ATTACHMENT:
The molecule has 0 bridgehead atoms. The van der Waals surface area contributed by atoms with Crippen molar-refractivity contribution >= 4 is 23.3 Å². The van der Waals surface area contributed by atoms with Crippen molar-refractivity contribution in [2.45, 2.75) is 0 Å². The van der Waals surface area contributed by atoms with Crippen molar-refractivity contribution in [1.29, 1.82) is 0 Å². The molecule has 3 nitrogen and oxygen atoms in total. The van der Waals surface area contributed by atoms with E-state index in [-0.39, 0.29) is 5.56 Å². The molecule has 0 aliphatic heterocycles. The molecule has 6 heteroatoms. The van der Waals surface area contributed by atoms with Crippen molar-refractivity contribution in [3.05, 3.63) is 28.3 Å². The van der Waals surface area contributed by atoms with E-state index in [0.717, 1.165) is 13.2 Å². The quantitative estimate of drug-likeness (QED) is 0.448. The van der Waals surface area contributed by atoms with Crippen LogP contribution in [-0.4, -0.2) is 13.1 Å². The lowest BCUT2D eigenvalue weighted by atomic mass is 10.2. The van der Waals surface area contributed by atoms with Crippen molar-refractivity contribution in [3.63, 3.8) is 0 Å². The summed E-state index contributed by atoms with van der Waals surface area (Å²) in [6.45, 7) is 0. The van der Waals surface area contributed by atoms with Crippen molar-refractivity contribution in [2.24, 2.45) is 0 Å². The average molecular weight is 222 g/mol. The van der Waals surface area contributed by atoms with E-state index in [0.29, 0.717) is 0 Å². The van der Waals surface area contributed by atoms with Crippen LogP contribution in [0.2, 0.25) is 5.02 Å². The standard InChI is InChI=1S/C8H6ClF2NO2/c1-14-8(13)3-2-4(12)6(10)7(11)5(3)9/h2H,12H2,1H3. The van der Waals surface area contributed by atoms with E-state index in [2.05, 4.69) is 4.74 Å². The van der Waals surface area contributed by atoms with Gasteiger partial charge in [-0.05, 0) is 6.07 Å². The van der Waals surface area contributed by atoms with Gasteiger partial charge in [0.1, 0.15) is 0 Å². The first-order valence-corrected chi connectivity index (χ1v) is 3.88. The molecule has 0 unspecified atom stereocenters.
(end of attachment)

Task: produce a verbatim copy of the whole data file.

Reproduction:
The molecule has 0 bridgehead atoms. The van der Waals surface area contributed by atoms with Crippen molar-refractivity contribution >= 4 is 23.3 Å². The van der Waals surface area contributed by atoms with Crippen molar-refractivity contribution in [2.45, 2.75) is 0 Å². The van der Waals surface area contributed by atoms with Crippen molar-refractivity contribution in [1.29, 1.82) is 0 Å². The molecule has 3 nitrogen and oxygen atoms in total. The van der Waals surface area contributed by atoms with E-state index in [-0.39, 0.29) is 5.56 Å². The molecule has 0 aliphatic heterocycles. The molecule has 6 heteroatoms. The van der Waals surface area contributed by atoms with Crippen molar-refractivity contribution in [3.05, 3.63) is 28.3 Å². The van der Waals surface area contributed by atoms with E-state index in [0.717, 1.165) is 13.2 Å². The quantitative estimate of drug-likeness (QED) is 0.448. The van der Waals surface area contributed by atoms with Crippen LogP contribution in [-0.4, -0.2) is 13.1 Å². The lowest BCUT2D eigenvalue weighted by atomic mass is 10.2. The van der Waals surface area contributed by atoms with Crippen molar-refractivity contribution in [3.63, 3.8) is 0 Å². The summed E-state index contributed by atoms with van der Waals surface area (Å²) in [6.45, 7) is 0. The van der Waals surface area contributed by atoms with Crippen molar-refractivity contribution in [2.24, 2.45) is 0 Å². The average molecular weight is 222 g/mol. The van der Waals surface area contributed by atoms with E-state index in [0.29, 0.717) is 0 Å². The van der Waals surface area contributed by atoms with Crippen LogP contribution in [0.2, 0.25) is 5.02 Å². The standard InChI is InChI=1S/C8H6ClF2NO2/c1-14-8(13)3-2-4(12)6(10)7(11)5(3)9/h2H,12H2,1H3. The van der Waals surface area contributed by atoms with E-state index in [2.05, 4.69) is 4.74 Å². The van der Waals surface area contributed by atoms with Gasteiger partial charge in [-0.05, 0) is 6.07 Å². The van der Waals surface area contributed by atoms with Gasteiger partial charge in [0.1, 0.15) is 0 Å². The first-order valence-corrected chi connectivity index (χ1v) is 3.88. The molecule has 0 unspecified atom stereocenters.